Wheaton College does not offer any remedial coursework, nor does the college accept any remedial coursework for credit toward the degree.
Wheaton allows only three pass/fail courses out of the required 32 course credits for the bachelors degree. In order to pass, the student must achieve a minimum of a C. If a student elects to take a course pass/fail, any grade below a C is recorded as submitted by the instructor and computed in the GPA. If the course grade is an F, the student record will also reflect the course credit as attempted, not earned. If the “pass” is earned, the student’s GPA will not be affected, but the course credit will be earned.
Transfer and Consortium Coursework
Consortium coursework is posted to the student’s academic record as attempted credits; grades are posted as earned and factored into the GPA. Therefore, for satisfactory academic progress purposes, consortium courses count toward both the qualitative and quantitative standards.
Transfer courses are posted as earned credits, as they are recorded only upon approval by the Registrar’s office or Department Chair. The grade earned is not reflected in the student’s Wheaton transcript and is not included in the GPA. Transfer credits impact the quantitative SAP standard only.
At the end of the academic year, after spring grades are posted, the Office of Student Financial Services will perform a satisfactory academic progress review on all students and notify those who do not meet the standards of their probationary or ineligible status.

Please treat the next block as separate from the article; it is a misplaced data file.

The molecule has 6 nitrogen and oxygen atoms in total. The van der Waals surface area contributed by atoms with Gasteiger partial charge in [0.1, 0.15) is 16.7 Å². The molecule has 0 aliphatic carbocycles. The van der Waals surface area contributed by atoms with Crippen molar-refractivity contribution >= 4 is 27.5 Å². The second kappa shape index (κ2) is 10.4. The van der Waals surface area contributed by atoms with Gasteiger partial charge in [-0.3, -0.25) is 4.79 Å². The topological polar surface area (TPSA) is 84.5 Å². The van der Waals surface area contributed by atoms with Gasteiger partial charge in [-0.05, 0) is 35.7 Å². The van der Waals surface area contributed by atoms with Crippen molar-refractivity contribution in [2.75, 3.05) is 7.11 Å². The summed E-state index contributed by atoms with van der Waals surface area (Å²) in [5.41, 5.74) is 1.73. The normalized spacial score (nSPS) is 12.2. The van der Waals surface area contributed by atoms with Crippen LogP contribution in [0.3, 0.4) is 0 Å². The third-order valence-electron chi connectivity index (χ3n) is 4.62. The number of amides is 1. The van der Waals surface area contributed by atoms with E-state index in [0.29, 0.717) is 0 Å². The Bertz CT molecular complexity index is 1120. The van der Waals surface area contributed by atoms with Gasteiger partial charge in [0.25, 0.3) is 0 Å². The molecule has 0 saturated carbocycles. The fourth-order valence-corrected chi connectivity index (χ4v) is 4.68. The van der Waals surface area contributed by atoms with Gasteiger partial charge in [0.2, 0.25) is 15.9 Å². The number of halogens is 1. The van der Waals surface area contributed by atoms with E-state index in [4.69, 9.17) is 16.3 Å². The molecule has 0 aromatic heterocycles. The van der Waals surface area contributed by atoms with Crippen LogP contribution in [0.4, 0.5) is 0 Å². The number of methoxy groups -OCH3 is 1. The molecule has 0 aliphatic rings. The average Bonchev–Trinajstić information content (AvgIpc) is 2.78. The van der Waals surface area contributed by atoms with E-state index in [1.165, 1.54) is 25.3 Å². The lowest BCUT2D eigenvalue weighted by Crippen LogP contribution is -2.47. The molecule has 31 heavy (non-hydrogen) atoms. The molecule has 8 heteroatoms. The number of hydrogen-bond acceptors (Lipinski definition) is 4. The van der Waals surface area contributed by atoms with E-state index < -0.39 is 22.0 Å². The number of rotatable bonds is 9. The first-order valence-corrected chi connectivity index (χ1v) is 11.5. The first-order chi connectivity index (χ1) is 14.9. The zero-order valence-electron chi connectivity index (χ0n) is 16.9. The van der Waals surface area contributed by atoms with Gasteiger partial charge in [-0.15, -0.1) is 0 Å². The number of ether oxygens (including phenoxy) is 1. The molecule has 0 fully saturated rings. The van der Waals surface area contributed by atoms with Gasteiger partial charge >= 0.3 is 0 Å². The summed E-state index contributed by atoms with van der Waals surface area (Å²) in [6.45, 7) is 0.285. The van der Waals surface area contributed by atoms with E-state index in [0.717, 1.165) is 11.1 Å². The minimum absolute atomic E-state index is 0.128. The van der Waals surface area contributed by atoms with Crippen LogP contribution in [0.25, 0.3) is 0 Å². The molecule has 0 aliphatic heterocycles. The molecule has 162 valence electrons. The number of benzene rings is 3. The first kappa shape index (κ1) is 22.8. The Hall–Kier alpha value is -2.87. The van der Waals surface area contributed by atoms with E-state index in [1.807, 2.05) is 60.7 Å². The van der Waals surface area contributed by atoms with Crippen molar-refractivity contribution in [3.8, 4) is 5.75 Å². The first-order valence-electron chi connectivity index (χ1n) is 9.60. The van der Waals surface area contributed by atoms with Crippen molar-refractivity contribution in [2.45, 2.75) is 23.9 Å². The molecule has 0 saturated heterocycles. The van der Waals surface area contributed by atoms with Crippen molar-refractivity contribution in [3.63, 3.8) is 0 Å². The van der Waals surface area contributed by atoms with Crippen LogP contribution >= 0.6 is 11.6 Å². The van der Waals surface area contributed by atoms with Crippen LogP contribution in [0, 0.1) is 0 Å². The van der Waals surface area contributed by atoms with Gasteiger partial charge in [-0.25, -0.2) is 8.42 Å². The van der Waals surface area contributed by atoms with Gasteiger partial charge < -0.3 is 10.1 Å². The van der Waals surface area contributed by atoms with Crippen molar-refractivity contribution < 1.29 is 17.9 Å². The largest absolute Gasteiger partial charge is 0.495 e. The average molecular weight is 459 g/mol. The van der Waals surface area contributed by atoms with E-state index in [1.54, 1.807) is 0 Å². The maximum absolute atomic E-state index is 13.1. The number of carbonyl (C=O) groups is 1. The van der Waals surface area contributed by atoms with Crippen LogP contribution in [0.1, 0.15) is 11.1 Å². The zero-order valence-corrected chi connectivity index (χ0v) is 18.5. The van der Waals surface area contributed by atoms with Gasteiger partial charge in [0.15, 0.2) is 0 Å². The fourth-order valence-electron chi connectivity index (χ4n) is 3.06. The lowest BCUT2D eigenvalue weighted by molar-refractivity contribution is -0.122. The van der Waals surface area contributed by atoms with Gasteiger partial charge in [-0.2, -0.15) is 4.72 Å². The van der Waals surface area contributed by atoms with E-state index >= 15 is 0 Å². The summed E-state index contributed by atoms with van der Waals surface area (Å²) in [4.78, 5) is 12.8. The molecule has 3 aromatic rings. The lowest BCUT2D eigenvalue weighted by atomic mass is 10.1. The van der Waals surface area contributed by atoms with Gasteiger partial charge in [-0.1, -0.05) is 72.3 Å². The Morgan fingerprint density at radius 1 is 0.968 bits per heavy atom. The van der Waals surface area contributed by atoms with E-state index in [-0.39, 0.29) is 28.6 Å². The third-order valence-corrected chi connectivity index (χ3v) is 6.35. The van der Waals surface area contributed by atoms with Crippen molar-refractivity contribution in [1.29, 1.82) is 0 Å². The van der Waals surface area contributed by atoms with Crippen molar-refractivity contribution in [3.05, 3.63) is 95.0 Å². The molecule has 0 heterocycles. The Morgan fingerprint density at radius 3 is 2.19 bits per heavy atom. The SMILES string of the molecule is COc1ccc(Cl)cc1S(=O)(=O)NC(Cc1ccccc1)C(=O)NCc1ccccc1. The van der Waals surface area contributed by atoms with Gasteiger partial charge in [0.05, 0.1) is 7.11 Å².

Students may regain eligibility by raising their cumulative GPA to the minimum required, or making up a credit deficiency. No federal financial aid is available for the coursework taken to earn reinstatement.
Students may appeal their ineligible satisfactory academic progress status in writing to the Office of Student Financial Services. The appeal must include an explanation of your current standing, along with any special circumstances that might bear on your continued eligibility. An academic plan must also be submitted documenting the way you plan on improving your grade point average and/or catching up on credits.. The Director of Financial Aid or the Asst. VP for Enrollment and SFS may consult with academic administrators and faculty at Wheaton if they are considered involved parties who may be able to knowledgeably remark on the student’s appeal grounds. Reinstatement of eligibility based on an approved appeal will be limited to one semester, during which time the student must achieve the required GPA to continue to receive federal funding. All appeal decisions are made in writing and are considered final.